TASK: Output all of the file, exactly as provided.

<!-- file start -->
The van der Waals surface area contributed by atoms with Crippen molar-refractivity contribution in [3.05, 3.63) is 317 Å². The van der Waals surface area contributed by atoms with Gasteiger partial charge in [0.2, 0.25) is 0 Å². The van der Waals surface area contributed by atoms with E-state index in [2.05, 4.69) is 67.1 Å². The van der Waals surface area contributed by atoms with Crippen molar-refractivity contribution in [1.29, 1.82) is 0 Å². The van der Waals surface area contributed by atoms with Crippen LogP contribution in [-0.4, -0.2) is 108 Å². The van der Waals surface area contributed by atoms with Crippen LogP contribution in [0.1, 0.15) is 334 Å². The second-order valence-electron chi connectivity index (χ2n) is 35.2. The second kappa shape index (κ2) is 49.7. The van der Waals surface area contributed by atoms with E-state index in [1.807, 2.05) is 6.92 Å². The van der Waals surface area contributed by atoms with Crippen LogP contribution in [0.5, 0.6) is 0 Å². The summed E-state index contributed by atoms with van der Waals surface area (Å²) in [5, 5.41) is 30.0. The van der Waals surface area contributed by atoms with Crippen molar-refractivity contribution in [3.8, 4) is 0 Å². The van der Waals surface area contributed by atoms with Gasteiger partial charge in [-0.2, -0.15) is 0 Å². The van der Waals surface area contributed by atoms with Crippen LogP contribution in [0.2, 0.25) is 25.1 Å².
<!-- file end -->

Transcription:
The van der Waals surface area contributed by atoms with Crippen molar-refractivity contribution in [3.05, 3.63) is 317 Å². The van der Waals surface area contributed by atoms with Gasteiger partial charge in [0.2, 0.25) is 0 Å². The van der Waals surface area contributed by atoms with E-state index in [2.05, 4.69) is 67.1 Å². The van der Waals surface area contributed by atoms with Crippen molar-refractivity contribution in [1.29, 1.82) is 0 Å². The van der Waals surface area contributed by atoms with Crippen LogP contribution in [-0.4, -0.2) is 108 Å². The van der Waals surface area contributed by atoms with Crippen LogP contribution in [0.1, 0.15) is 334 Å². The second-order valence-electron chi connectivity index (χ2n) is 35.2. The second kappa shape index (κ2) is 49.7. The van der Waals surface area contributed by atoms with E-state index in [1.807, 2.05) is 6.92 Å². The van der Waals surface area contributed by atoms with Crippen LogP contribution in [0.5, 0.6) is 0 Å². The summed E-state index contributed by atoms with van der Waals surface area (Å²) in [5, 5.41) is 30.0. The van der Waals surface area contributed by atoms with Crippen molar-refractivity contribution in [3.8, 4) is 0 Å². The van der Waals surface area contributed by atoms with Gasteiger partial charge in [-0.2, -0.15) is 0 Å². The van der Waals surface area contributed by atoms with Crippen LogP contribution in [0.2, 0.25) is 25.1 Å².